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Tutorial 5 _Ans_

Tutorial 5 _Ans_ - Problem 7.9 Companies X and Y have been...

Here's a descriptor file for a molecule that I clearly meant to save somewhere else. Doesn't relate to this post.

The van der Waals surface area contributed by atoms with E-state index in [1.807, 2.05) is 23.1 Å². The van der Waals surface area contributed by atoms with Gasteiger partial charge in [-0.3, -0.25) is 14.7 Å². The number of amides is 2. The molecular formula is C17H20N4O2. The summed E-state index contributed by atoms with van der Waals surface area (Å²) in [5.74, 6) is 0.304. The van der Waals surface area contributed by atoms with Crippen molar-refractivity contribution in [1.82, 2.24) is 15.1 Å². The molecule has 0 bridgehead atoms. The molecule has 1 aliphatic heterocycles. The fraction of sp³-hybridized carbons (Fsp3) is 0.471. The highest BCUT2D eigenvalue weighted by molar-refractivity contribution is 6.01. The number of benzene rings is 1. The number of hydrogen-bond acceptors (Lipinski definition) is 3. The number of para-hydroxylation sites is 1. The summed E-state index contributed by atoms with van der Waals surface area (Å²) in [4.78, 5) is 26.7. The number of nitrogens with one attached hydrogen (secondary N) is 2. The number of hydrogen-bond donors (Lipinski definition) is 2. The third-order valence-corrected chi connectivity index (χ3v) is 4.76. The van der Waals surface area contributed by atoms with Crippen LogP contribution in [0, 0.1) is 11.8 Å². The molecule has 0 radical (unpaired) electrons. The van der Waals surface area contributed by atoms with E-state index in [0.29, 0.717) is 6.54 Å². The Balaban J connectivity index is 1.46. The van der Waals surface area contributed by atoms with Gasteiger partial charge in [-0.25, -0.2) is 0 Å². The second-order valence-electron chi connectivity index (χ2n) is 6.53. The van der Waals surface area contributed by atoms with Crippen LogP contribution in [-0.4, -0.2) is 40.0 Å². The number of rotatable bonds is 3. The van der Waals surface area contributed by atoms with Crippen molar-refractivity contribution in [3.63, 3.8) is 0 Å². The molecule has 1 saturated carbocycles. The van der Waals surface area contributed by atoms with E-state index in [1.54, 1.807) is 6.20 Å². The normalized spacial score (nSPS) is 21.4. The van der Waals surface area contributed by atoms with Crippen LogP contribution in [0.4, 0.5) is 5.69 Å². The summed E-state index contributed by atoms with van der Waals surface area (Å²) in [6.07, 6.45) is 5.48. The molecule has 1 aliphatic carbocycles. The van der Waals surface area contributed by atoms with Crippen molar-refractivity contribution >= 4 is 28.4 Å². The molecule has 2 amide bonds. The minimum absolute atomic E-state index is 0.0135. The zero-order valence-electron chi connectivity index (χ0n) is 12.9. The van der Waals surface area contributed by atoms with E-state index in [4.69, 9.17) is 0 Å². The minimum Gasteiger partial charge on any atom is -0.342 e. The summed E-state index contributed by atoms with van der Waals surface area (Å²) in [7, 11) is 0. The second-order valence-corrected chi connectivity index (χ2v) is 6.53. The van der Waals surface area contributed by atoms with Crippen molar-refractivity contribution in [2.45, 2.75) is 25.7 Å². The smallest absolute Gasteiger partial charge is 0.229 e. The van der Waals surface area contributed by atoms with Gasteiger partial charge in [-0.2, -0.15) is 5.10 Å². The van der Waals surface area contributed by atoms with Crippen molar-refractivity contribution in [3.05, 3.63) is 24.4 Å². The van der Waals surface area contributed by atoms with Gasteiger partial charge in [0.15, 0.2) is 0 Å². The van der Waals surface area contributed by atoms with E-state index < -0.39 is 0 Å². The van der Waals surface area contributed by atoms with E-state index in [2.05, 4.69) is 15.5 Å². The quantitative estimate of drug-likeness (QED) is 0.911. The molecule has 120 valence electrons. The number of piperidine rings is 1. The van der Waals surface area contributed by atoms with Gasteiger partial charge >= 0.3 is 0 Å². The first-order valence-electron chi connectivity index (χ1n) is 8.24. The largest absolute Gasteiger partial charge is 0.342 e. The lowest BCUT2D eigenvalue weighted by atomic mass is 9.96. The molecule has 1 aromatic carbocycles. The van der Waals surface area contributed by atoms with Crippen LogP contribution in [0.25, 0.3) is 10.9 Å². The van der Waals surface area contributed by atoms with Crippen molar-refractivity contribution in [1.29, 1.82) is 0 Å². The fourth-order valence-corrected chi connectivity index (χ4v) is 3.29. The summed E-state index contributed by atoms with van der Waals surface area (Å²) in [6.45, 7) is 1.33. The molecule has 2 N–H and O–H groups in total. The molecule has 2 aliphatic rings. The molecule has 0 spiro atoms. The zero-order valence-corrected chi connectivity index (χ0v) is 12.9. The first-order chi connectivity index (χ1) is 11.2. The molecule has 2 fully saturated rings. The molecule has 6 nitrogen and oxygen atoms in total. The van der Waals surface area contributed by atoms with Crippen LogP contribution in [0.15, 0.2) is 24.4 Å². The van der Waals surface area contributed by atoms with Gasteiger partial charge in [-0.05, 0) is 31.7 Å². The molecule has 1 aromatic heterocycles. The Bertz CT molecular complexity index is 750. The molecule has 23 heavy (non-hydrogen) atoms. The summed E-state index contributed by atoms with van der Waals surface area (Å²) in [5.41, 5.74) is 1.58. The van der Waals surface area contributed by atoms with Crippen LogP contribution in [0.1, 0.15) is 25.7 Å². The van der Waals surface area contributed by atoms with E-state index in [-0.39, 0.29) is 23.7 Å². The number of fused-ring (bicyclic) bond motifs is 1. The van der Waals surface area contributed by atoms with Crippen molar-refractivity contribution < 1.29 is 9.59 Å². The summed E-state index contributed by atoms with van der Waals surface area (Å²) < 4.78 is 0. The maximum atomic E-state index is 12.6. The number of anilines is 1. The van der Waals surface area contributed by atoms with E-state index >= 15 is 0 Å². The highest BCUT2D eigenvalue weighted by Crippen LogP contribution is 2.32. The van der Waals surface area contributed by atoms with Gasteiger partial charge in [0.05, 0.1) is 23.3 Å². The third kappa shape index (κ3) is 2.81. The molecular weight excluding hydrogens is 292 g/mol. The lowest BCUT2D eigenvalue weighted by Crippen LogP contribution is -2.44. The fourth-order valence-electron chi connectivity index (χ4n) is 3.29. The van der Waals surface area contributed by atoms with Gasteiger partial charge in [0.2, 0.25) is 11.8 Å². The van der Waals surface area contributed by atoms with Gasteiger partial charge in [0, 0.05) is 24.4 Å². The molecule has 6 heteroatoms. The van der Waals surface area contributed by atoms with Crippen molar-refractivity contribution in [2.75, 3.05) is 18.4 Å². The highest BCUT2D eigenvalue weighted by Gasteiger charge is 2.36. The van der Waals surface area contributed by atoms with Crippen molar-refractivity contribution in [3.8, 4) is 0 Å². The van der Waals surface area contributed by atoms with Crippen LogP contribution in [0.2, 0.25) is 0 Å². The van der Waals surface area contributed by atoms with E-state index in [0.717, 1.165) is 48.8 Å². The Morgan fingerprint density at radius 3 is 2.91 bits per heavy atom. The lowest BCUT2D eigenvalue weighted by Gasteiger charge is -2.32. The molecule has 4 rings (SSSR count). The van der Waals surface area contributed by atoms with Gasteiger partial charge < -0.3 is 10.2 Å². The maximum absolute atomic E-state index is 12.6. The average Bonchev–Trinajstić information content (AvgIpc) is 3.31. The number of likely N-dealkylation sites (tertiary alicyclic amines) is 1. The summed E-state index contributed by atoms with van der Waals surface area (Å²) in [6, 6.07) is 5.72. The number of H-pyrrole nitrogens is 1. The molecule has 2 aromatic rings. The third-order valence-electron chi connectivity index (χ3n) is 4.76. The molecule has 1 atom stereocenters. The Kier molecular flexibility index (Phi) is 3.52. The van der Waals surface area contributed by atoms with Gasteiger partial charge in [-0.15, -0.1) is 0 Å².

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Unformatted text preview: Problem 7.9. Companies X and Y have been offered the following rates per annum on a $5 million 10-year investment: Fixed Rate Floating Rate Company X 8.0% LIBOR Company Y 8.8% LIBOR Company X requires a fixed-rate investment; company Y requires a floatingrate in- vestment. Design a swap that will net a bank, acting as intermediary, 0.2% per annum and will appear equally attractive to X and Y. The spread between the interest rates efiered to X and Y is 0.8% per annum on fixed rate investments and 0.0% per annum on floating rate investments. This means that the total apparent benefit to all parties from the swap is 0.8% per annum. Of this 0.2% per annum will go to the bank. This leaves 0.3% per annum for each of .X and Y. In other words, company X should be able to get a fixed-rate return of 8.3% per annum while company Y should be able to get a floating—rate return LIBOR + 0.3% per annum. The required swap is shown in Figure S7 .3. The bank earns 0.2%, company X earns 83%, and company Y earns LIBOR + 04.3%. —H~—v— 8 3% ————-— 8 5% ——-fi H #— __....._____ 8 30/0 __ _____ Company BANK Company _ , LIBOR X —-~V~Wi , WV, on, ,7? Y 7, A, , LIBOR l,,,,v,,.,_ _ LIBOR ,,_,V____ Figure 87.3 Swap for Problem 7.9 Problem 7.11. Companies A and B face the following interest rates (adjusted for the differential impact of taxes): A B ufsiiouars (floating rate) LIBOR + 0.5% LIBOR + 1.0% Canadian dollars (fixed rate) 5.0% 6.5% Assume that A wants to borrow US. dollars at a floating rate of interest and B wants to borrow Canadian dollars at a fixed rate of interest. A financial institution is planning to arrange a swap and requires a 50—basis—point spread. If the swap is equally attractive to A and B. what rates of interest will A and B end up paying? Company A has a comparative advantage in the Canadian dollar fixed—rate market. Company B has a comparative advantage in the US. dollar floating—rate market. (This may be because of their tax positions.) However, company A wants to borrow in the US. dollar floating—rate market and company B wants to borrow in the Canadian dollar fixed-rate market. This gives rise to the swap opportunity. The differential between the US. dollar floating rates is 0.5% per annum, and the differential between the Canadian dollar fixed rates is 1.5% per annum. The difference between the differentials is 1% per annum. The total potential gain to all parties from the swap is therefore 1% per annum, or 100 basis points. If the financial intermediary requires 50 basis points, each of A and B can be made 25 basis points better off. Thus a swap can be designed so that it provides A with US. dollars at LIBOR + 0.25% per annum, and B with Canadian dollars at 6.25% per annum, The swap is shown in Figure 57.4. ct: 5% ~~-~——— cs 625% «~— Company B Financial Institution Company US$' LIBORH‘Vo U53: LEBOR+1% U33: LIBOR+0 25% Figure 37.4 Swap for Problem 7.11 Principal payments flow in the opposite direction to the arrows at the start of the life of the swap and in the same direction as the arrows at the end of the life of the swap. The financial institution would be exposed to some foreign exchange risk which could be hedged using forward contracts. Problem 7.20. Company A, a British manufacturer, wishes to borrow US. dollars at a fixed rate of interest. Company B, a US. multinational, wishes to borrow sterling at a fixed rate of interest They have been quoted the following rates per annum (adjusted for differential tax efiects): Sterling Company A 11.0% 7.0% Company B 10.6% 6.2% Design a swap that will net a bank, acting as intermediary, 10 basis points per annum and that will produce a gain of 15 basis points per annum for each of the two companies The spread between the interest rates offered to A and B is 0.4% (or 40 basis points) on sterling loans and 0.8% (or 80 basis points) on US. dollar loans. The total benefit to all parties from the swap is therefore 80 — 40 = 40 basis points It is therefore possible to design a swap which will earn 10 basis points for the bank while making each of A and B 15 basis points better off than they would be by going directly to financial markets. One possible swap is shown in Figure M7.1. Company A borrows at an effective rate of 6.85% per annum in US. dollars. Company B borrows at an effective rate of 10.45% per annum in sterling. The bank earns a 10—basis—point spread. The way in which currency swaps such as this operate is as follows. Principal amounts in dollars and sterling that are roughly equivalent are chosen. These principal amounts flow in the opposite direction to the arrows at the time the swap is initiated. Interest payments then flow in the same direction as the arrows during the life of the swap and the principal amounts flow in the same direction as the arrows at the end of the life of the swap. Note that the bank is exposed to some exchange rate risk in the swap. It earns 65 basis points in US. dollars and pays 55 basis points in sterling. This exchange rate risk could be hedged using forward contracts. £2 ll 0% £: 10.45% £: 11 09/ . . o Fmanc1al ~-—— Institution $2 6 85% Figure M7.1 One Possible Swap for Problem 7.20 Problem 7.21. Under the terms of an interest rate swap, a financial institution has agreed to pay 10% per annum and to receive three-month LIBOR in return on a notional principal of $100 million with payments being exchanged every three months. The swap has a remaining life of 14 months. The average of the bid and alter fixed rates currently being swapped for three—month LIBOR is 12% per annum for all maturities. The three-month LIBOR rate one month ago was 11.8% per annum. All rates are compounded quarterly. What is the value of the swap? The Swap can be regarded as a long position in a floating-rate bond combined with a short position in a fixed—rate bond. The correct discount rate is 12% per annum with quarterly compounding or 11.82% per annum with continuous compounding. Immediately after the next payment the floating—rate bond will be worth $100 million. The next floating payment (‘35 million) is 0.118 x 100 X 0.25 = 2.95 The value of the floating-rate bond is therefore 102.95e—0‘1182x2/ 12 = 100.941 The value of the fixed—rate bond is 2.56—0.1182x2/12 +2.5e—01182X5/12 + 2.56—0.1182X8/12 +2.56701182x11/12 + 10258—01182x14/12 = 98.678 The value of the swap is therefore 100.941 — 98.678 2 $2.263 million As an alternative approach we can value the swap as a series of forward rate agree— ments. The calculated value is (2.95 w 2,5)5—01182X2/12 + (3.0 _ 2.5)e"0 1182x5/12 -~l—(30 -—-— 2_5)30 1182X8/12 + (30 _ 2.5)8—0 1182x11/12 +(3-0 — 2.5)6’0‘1182X14/12 = $2.263 million ...